I’m considering crowds as communities of purpose or intent, but with a specific context that they are emergent and transient. This would allow for a structure something like this: tribal structures are trust bonded, and reasonably persistent, communities are meta tribal structures, and range from defined and short term, to ad hoc and long term, and crowds are emergent and always transient. Possibly crowds become communities if they persist for long enough? This means that the base unit of social organisation is the tribe, communities are functional structures that we can use to discuss organisations, and crowds are more aligned to social movement, agreement, or protest, but specifically in the short term.

Potentially crowds can act as seeds for community. Rapid prototype structures.

To try that language in a different way: members of a tribe may come together in a crowd. Members of many tribes may form a community, and on a particular occasion, or to serve a particular purpose, that community may spawn a crowd. And from across many communities, we may see emergent crowds arise in response to specific, and both location and time bound need.

But why even both to think about this? It could be an argument about semantics.

I think the notion of crowds may be valuable when considering accepted views and the movement of those views (what a community thinks), as well as when considering ‘sense making’ and access to knowledge.

Let’s consider a couple of examples: an organisation wants to source new ideas, so it deploys an ‘innovation’ system, where people can lodge ideas, and vote them up or down. If a community emerges around one particular idea, perhaps that is a crowd. If it persists, perhaps it becomes a more permanent community? But the very presence of the crowd allows purpose, or agreement, to be expressed.

Or another example, in the UK right now, University Lecturers are on strike in a dispute on pensions: perhaps the picket lines are crowds, united in dissent, but transient in nature.

We could consider this in the context of organisational change, and i will build this upon the language i’m using within the Dynamic Change Framework: to facilitate change, we should consider establishing SEED Communities, but perhaps also consider the use of crowds. Crowds may form part of our ‘sensory’ array, our ability to gauge the temperature of a community, to understand the dominant local view.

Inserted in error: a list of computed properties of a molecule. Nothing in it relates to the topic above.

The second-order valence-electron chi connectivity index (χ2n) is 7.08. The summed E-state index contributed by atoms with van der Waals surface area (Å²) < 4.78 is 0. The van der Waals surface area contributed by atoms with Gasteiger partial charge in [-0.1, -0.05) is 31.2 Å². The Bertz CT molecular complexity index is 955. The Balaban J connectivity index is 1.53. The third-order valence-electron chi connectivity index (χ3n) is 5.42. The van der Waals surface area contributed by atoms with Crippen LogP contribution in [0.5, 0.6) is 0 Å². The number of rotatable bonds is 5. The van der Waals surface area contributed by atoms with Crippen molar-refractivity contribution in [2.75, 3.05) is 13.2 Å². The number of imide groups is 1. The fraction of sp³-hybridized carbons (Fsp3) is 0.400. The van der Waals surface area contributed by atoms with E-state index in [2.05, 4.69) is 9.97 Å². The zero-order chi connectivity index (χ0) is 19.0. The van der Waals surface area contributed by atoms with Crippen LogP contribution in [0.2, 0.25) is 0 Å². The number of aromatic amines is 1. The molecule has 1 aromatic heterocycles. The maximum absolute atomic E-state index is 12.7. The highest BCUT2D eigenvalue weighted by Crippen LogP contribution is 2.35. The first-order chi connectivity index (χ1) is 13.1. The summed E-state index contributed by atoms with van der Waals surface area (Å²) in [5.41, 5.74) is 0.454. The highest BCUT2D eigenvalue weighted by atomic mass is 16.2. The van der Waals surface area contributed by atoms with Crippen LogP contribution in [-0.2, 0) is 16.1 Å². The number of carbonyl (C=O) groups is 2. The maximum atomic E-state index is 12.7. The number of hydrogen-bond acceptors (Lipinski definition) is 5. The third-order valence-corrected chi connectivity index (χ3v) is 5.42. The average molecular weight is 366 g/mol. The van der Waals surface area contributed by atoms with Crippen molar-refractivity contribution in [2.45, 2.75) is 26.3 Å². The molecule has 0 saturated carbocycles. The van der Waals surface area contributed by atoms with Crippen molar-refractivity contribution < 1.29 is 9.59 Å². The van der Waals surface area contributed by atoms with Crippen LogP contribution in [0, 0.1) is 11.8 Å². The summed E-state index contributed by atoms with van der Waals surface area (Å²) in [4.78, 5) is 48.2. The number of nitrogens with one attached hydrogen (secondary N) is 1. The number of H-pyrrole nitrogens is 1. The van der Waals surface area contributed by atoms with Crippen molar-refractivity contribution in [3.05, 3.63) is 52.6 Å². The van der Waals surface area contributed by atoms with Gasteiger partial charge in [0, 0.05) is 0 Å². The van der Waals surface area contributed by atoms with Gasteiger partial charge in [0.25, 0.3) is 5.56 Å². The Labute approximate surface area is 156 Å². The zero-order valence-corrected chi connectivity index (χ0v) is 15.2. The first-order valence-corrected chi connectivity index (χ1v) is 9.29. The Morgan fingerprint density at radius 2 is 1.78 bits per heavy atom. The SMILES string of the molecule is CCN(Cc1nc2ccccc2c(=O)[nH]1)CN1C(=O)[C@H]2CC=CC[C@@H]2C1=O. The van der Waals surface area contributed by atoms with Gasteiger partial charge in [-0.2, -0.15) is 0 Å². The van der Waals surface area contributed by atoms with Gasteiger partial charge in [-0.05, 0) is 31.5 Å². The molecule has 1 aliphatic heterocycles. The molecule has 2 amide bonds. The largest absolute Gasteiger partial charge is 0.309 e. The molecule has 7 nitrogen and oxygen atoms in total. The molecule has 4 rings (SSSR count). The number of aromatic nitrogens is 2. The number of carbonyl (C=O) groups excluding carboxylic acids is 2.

As with all social structures, and language, it’s contextual, and emotive. After all, when a crowd assembles, if we don’t like the message, we condemn it as a mob. If it’s genteel, we call it a gathering. The same emotive contextualisation is true of all social structures: church groups we call ‘congregations’, but groups of street artists are gangs.

There is one other angle of crowds to explore, building out of the Tribes and Trust work: crowds seems to be efficient structures for forming consensus, but also for exclusion. Membership carries immediate validation and vindication, or instant exclusion or persecution. They wear their hearts on their sleeves.

Possibly the consideration of crowds is just a useful mechanism to consider social structures and movement, but it may form something more permanent in my work.

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Domain Specificity into a Generalised Specificity

This is a conversation about the future of work. Consider this a half formed thought, but one which i’ve been chasing around for a while now. As part of the work exploring where we go, ‘Beyond Organisations’, and linked into the work on the Socially Dynamic Organisation, i’ve been considering a broad shift, away from ‘domain specificity’ (where we are excellent within a discipline), into a generalised specificity (where our excellence is distributed).

Beyond Organisation

Before you comment, i realise that a ‘generalised specificity’ is a tautology, but i’m unsure how better to represent the concept: i don’t mean that we need just more generalists, but rather that there is likely to be a specific capability around ‘generalism’.

Much of the professionalisation of work in the last two hundred years or so has seen the rise of domains, with underlying educational and development pathways, which have bought with them a segmentation of power, and a general constraint. The differentiating behaviours of the Social Age are one of interconnectivity: connecting knowledge to need, people to community, and surplus to need.

The rise of socially collaborative technology has, itself, seen a rise in recognition of the need for connective skills: Social Capital, as i call it within the Social Leadership work. The skills and behaviours that bond communities, that connect.